Exhibition on Louis C. Tiffany features Stained Glass Window from Corning Museum

Louis Comfort Tiffany, The Righteous Shall Receive A Crown of GloryLouis C. Tiffany and the Art of Devotion, an exhibit currently on view at the Museum of Biblical Art (MOBIA), in New York City, showcases the array of church decorations and memorials that Louis C. Tiffany (1848-1933) produced beginning in the early 1880s.  On view through January 20, 2013, the exhibit shows the breadth and depth of the firm’s oeuvre, and the place Tiffany Studios created for itself in American religious art.

The centerpiece of the exhibition is a Corning Museum artwork, The Righteous Shall Receive a Crown of Glory (96.4.230). The window, which measures 12’ 10” x W. 8’1, was created for the United Methodist Church of Waterville, New York, around 1901.

Warren Bunn, CMOG’s manager of exhibitions and collections examines the window pre-conservation with Drew Anderson, conservator at the Metropolitan Museum of Art and independent curator Diane Wright.

Warren Bunn, CMOG’s manager of exhibitions and collections examines the window pre-conservation with Drew Anderson, conservator at the Metropolitan Museum of Art and independent curator Diane Wright.

When the window was removed from the church, it went into the collection of Mr. and Mrs. Bruce Randall. The couple offered it to the Corning Museum in 1996. At that time, it was too large for the Museum to display in any of its gallery areas and needed restoration work. However, since one of the most important roles of a Museum is to collect and preserve important objects for the future, the donation was accepted and the window stabilized for storage.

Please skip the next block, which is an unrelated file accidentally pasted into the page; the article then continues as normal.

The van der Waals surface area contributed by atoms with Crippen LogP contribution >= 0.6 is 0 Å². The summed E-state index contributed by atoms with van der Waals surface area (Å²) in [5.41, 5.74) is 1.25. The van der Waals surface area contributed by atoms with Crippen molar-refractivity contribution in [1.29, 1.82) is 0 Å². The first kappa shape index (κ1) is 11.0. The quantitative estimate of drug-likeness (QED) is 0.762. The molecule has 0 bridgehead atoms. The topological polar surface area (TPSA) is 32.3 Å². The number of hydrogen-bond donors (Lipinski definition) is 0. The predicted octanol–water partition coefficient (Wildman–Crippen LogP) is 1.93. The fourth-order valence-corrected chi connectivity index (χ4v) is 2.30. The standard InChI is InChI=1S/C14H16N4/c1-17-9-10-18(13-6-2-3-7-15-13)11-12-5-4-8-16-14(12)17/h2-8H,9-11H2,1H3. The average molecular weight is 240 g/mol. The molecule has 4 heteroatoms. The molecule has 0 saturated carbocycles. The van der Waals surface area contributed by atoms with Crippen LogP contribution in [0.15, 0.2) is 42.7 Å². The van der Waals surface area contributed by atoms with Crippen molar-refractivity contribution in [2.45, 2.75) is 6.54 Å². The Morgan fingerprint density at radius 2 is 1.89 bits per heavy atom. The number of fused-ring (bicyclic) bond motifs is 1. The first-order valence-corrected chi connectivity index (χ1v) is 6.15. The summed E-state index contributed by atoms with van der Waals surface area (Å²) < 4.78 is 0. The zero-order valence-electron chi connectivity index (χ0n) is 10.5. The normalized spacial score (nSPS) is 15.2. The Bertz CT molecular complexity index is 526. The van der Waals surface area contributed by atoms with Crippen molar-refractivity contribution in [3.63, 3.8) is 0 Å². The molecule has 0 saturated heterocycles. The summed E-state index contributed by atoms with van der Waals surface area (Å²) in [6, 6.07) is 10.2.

Curators and conservators from The Corning Museum of Glass and the Metropolitan Museum of Art examine the window to assess conservation treatment.

Curators and conservators from The Corning Museum of Glass and the Metropolitan Museum of Art examine the window to assess conservation treatment.

When MOBIA began planning its Tiffany exhibition, it approached the Corning Museum about this window. Several institutions then came together to complete conservation work on this beautiful object. CMoG offered its existing conservation report to facilitate work on the window. The Neustadt Collection of Tiffany Glass offered conservation studio space where the treatment could take place. MOBIA incorporated the cost of the restoration into its exhibition budget.

The window was secured in 12 custom-built crates at CMOG and taken to the Neustadt Collection of Tiffany Glass in July 2012.  Over the summer, it was restored by Drew Anderson, a conservator at the Metropolitan Museum of Art who specializes in stained glass.

Preparing to install at MOBIA

Preparing to install at MOBIA.

When the exhibit at MOBIA ends, the window will come back to Corning, and the curatorial staff are working on trying to find a space to display it. We’ll keep you posted.

In place at MOBIA. The window measures 12’ 10” x W. 8’1.

In place at MOBIA. The window measures 12’ 10” x W. 8’1.